On the 18th of June, The London Mastaba emerged onto the Serpentine Lake. The Mastaba is another triumph of world-renowned artist Christo. His wife Jeanne-Claude and he were born on the same day in 1935 in Gabrovo, Bulgaria and Casablanca, Morocco respectively. Famed for creating both impressively large as well as impressively intrusive structures that invade the public space, they started collaborating creatively in 1961, until Jeanne-Claude’s death in 2009. Together they previously wrapped Berlin’s Reichstag (1871-95), Italy’s Floating Piers (2014-16) and even one million square feet of Sydney’s Coast (1968-69). However, this public project is the first of Christo’s to invade London.
The sculpture consists of 7,506 stacked barrels in a trapezium shape, or ‘Mastaba’, an Ancient Egyptian Tomb with a flat roof meaning “eternal house” in Ancient Egyptian. Weighing a total of 600 tonnes, it’s a wonder the thing floats! Christo and Jeanne-Claude first began working with barrels in 1958, and since continued their extensive affinity with the objects, using the metal cans as a medium in themselves for their sculptures. Some of their sizeable barrel archive is being displayed in the Serpentine Galleries all summer, working simultaneously alongside The London Mastaba. The exhibition includes the lesser-known body of work that supports their much larger public spectacles such as the sketches and preparatory studies, all of which are essential to pull off such grandiose projects. In essence, the exhibition provides The Mastaba with a context; without Christo’s sketches, preliminary Barrel compositions and small-scale wrappings, projects like The Mastaba would not be possible in such 65-foot magnitude. You can expect to see over 80 sculptures, drawings, collages, photographs and exceptionally cute small-scale models that span over 6 decades of producing art.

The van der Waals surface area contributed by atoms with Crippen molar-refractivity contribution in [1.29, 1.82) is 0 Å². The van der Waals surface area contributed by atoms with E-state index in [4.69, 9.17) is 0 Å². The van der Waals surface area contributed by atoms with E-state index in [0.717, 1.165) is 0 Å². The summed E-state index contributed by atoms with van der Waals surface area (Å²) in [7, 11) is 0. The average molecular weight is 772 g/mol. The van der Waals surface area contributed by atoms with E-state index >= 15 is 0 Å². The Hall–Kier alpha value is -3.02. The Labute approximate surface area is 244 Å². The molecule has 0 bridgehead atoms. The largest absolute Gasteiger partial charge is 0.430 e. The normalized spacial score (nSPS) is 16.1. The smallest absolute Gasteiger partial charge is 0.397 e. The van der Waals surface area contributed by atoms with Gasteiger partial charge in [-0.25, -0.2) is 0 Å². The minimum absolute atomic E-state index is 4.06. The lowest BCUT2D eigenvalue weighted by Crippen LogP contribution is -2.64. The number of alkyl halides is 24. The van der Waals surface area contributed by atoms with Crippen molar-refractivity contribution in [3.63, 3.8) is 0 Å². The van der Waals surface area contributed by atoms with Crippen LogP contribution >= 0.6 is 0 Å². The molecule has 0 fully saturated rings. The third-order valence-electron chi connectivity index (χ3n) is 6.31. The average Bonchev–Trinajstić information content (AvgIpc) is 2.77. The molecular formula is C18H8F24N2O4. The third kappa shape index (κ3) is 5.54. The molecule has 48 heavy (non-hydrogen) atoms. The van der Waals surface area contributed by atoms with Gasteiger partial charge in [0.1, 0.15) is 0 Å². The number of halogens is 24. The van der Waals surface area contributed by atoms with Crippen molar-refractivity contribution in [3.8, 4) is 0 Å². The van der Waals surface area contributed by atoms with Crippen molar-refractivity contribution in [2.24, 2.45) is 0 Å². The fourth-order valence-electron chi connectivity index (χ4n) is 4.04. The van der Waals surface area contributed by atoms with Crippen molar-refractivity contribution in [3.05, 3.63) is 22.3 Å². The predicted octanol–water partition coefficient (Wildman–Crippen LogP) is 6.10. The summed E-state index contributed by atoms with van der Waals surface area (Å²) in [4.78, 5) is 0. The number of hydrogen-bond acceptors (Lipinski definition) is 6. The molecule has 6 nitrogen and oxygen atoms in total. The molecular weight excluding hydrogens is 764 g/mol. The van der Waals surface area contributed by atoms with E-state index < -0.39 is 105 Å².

Using money from selling works such as the ones in the exhibition, Christo entirely funded the £3 million making of The London Mastaba, accenting the spirit of the public space and the ever free-to-visit Serpentine Galleries. This really is art for the masses. No public money has been used and Christo does not accept sponsorship. Simultaneously, the proposal for this temporary sculpture included a guarantee of no ecological damage to the lake or its surroundings. In fact, the only impediment it provides is the visual aspect; measuring out to be 20m in height, the glaring white, blue and mauve painted barrels are hard to miss amongst the greenery of Hyde Park’s tranquil surroundings. It provides quite the change from your average grey/ blue London Architecture.
Submerge yourself in sun in Hyde Park this summer, stare up at The London Mastaba, here until September 23rd, or take a break from your sweltering strolls in the coolness of Christo and Jeanne-Claude: Barrels and The Mastaba 1958-2018 at the Serpentine Galleries, open until the 9th of September.